We are starting our beta test in the beginning of June with a few elected officials from the Massachusetts State House and their constituents, and what we’ve learned from our early interactions with elected officials is that the pain point we are after is a real thing. From the one mass mailing we sent out, we were able to get twenty meetings with different offices who all share similar problems related to the low levels of public participation.

GH: What has the Boston ecosystem provided you? 

JD: Boston is the best place for us to start as a civic technology company due to the deep political history and rise of this startup ecosystem. Our school, Boston University, has been incredibly helpful through all the different programs we’ve taken advantage of (BUVA, Spark!, Pitch & Pizza, BUzz Lab, BU Legal, BU Summer Accelerator) and the network that has given us. I feel like my senior year is when we really understood the benefits of college through the opportunities and resources made available. We are just starting to dip our toes into the programs outside of college, like Greenhorn Connect and the Cambridge Innovation Center, as a way to make connections and gain guidance as we move forward.

GH: What is the Boston ecosystem lacking from your perspective?

JD: Honestly, I don’t think I’m qualified to answer this question because from my perspective it seems like Boston has so many resources to help us succeed. I do wish that more of my colleagues had an entrepreneurial mindset, but that’s not due to a lack of support structure in Boston; I just feel that many people aren’t aware of what’s out there because they aren’t looking or willing to step out of their comfort zones.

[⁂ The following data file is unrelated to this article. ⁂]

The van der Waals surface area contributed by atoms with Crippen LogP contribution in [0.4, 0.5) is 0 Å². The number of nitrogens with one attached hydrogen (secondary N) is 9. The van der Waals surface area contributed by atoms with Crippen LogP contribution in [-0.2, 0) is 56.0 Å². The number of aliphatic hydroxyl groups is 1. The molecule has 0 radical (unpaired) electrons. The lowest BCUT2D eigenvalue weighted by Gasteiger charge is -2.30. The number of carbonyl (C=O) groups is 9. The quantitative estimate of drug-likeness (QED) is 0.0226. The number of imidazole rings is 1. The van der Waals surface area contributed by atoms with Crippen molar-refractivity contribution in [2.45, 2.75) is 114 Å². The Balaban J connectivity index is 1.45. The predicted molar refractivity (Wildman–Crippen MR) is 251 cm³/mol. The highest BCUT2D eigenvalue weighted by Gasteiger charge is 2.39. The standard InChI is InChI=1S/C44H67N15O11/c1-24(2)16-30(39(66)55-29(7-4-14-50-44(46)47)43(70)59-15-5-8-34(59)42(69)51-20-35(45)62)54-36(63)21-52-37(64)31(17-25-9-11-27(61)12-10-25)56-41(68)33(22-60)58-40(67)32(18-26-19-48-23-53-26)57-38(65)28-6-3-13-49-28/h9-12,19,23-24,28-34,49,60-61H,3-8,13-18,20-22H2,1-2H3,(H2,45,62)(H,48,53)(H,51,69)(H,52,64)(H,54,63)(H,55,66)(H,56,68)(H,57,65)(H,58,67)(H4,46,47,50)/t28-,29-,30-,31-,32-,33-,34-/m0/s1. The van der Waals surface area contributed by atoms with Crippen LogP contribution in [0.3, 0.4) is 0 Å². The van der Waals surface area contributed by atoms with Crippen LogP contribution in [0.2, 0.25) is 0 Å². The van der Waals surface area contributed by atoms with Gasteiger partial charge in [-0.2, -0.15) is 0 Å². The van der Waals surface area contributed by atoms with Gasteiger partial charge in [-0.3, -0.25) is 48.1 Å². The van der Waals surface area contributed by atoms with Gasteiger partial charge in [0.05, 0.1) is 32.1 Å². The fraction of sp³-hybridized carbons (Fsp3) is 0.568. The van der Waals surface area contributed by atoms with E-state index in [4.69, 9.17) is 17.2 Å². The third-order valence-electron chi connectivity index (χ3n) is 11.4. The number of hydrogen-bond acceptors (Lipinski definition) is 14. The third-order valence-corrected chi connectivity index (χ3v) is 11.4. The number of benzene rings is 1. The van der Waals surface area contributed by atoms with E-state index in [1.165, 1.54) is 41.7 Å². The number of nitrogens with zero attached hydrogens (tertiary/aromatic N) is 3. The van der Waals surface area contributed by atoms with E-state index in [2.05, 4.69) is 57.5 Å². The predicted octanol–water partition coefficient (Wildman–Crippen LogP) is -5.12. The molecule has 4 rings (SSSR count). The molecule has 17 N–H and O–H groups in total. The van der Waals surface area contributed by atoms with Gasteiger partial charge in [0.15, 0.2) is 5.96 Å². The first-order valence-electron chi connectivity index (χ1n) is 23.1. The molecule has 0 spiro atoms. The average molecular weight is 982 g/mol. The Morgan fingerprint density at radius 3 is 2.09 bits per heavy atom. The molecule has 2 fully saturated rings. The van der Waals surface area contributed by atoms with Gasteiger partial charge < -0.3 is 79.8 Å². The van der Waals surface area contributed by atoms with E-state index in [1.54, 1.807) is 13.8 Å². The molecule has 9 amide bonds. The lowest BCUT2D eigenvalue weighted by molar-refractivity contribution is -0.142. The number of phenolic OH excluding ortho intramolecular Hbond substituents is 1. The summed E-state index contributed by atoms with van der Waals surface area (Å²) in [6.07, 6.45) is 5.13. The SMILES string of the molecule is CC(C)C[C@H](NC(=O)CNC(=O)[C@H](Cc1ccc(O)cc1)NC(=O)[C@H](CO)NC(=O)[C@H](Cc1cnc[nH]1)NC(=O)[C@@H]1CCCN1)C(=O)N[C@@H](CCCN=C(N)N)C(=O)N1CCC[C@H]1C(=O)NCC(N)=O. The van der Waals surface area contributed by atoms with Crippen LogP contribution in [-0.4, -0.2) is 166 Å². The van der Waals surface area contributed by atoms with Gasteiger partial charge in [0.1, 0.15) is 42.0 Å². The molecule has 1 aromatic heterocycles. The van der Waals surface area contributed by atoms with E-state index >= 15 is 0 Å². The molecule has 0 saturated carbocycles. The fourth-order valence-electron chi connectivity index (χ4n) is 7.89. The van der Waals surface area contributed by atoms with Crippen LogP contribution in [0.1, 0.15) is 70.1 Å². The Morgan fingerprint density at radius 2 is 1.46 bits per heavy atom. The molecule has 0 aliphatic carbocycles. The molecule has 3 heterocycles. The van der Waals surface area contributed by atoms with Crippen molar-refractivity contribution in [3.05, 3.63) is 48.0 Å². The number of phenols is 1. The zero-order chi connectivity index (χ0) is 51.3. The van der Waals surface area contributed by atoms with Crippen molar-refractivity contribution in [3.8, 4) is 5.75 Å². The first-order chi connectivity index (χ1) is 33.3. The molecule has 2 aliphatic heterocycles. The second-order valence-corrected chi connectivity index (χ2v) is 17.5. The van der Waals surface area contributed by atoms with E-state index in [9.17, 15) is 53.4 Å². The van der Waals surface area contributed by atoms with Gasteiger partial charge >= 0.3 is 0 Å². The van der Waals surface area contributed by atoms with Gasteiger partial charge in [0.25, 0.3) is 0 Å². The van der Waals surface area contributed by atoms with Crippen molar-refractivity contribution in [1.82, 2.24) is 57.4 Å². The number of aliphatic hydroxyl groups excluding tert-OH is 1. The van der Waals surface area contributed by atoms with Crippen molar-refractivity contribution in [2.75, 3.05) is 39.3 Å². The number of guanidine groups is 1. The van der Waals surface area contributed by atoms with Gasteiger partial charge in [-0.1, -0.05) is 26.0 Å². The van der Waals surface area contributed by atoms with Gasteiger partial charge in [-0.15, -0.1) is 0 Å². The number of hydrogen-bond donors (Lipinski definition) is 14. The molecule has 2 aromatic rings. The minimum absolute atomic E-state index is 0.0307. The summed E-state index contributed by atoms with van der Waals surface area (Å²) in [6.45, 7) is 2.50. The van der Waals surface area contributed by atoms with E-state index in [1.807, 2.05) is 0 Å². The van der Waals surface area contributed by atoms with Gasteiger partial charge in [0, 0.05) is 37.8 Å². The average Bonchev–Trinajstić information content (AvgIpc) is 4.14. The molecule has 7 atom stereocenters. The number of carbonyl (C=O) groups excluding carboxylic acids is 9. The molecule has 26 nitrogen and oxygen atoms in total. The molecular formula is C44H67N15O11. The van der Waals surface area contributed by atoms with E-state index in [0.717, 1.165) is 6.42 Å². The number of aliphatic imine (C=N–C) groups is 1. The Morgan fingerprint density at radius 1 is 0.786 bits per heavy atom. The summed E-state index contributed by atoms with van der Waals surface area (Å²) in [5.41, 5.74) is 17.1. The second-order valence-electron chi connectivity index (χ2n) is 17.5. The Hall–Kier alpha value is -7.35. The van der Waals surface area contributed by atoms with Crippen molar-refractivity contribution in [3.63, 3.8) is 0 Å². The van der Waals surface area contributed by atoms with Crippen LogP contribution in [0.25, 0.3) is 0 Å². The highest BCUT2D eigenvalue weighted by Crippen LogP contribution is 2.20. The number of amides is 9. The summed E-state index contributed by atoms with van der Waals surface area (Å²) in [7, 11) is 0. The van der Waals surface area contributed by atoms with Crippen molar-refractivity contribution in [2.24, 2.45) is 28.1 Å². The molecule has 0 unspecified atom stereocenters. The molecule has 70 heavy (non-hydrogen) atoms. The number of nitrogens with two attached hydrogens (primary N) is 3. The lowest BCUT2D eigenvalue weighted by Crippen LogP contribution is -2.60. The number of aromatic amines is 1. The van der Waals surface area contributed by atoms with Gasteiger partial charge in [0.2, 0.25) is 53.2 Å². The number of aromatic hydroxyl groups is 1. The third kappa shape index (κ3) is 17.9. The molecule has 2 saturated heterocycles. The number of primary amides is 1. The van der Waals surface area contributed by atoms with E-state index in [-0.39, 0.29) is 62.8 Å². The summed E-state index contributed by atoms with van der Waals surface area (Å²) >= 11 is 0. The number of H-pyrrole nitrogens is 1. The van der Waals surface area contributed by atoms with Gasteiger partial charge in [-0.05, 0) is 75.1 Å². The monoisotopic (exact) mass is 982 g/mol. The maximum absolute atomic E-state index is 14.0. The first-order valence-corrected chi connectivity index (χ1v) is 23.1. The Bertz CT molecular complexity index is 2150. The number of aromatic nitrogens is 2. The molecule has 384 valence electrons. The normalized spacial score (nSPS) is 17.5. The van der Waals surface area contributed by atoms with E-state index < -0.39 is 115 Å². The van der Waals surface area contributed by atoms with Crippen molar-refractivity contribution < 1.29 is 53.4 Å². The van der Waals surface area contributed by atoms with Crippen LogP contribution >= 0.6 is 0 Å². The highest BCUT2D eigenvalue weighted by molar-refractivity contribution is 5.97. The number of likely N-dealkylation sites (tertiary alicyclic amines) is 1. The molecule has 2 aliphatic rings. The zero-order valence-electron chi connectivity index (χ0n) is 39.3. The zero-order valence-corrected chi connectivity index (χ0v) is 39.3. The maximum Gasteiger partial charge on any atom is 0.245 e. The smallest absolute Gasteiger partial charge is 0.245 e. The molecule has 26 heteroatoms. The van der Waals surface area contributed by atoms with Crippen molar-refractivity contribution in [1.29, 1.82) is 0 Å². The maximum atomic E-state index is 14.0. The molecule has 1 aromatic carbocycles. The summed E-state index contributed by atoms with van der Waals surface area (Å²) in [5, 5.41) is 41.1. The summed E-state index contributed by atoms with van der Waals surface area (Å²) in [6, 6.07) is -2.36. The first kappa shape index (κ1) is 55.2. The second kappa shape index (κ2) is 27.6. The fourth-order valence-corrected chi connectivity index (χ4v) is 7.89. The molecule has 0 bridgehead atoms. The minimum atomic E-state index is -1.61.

GH: What’s the best/worst piece of advice you were given along the way?

JD: I don’t know if this necessarily counts as advice, but someone pointed me to this 45 second video of Steve Jobs discussing his vision of the world (highly recommend checking out on Youtube). Essentially he says that people grow up believing that the world is how it is, however everything around you was created by people no smarter than you and you have the ability to change it. This has really resonated with me as I’ve transitioned from just being a computer engineering student to having a more entrepreneurial mindset and wanting to make a real difference.

 GH: What was the best thing that happened to you last year?

JD: Very early on before we even really started development, we were approached by a startup business consultant who absolutely loved the idea. He had government relationship experience and spoke about how successful this would be and how he would help us get off the ground and make it a reality. This was an incredible spark for us that made us really start to take everything seriously. We never actually were able to partner with him, but that was our first outside confirmation of the idea which has led us to where we are now.

GH: What does the future hold for Involved?

JD: As mentioned before, we are starting a beta test in the beginning of June and we are currently working out of the BU Summer Accelerator. Our goals are to better understand our value proposition, marketing and the strategy to tackling this two-sided market. We recently launched our social media accounts which has led to some great feedback as well as friends and family who want to invest, so an equity crowdfunding round is in the near future to allow us to continue to work full-time. We are planning on launching on the app store during the fall so that users can download and invite their elected officials onto our platform.


Learn more about Involved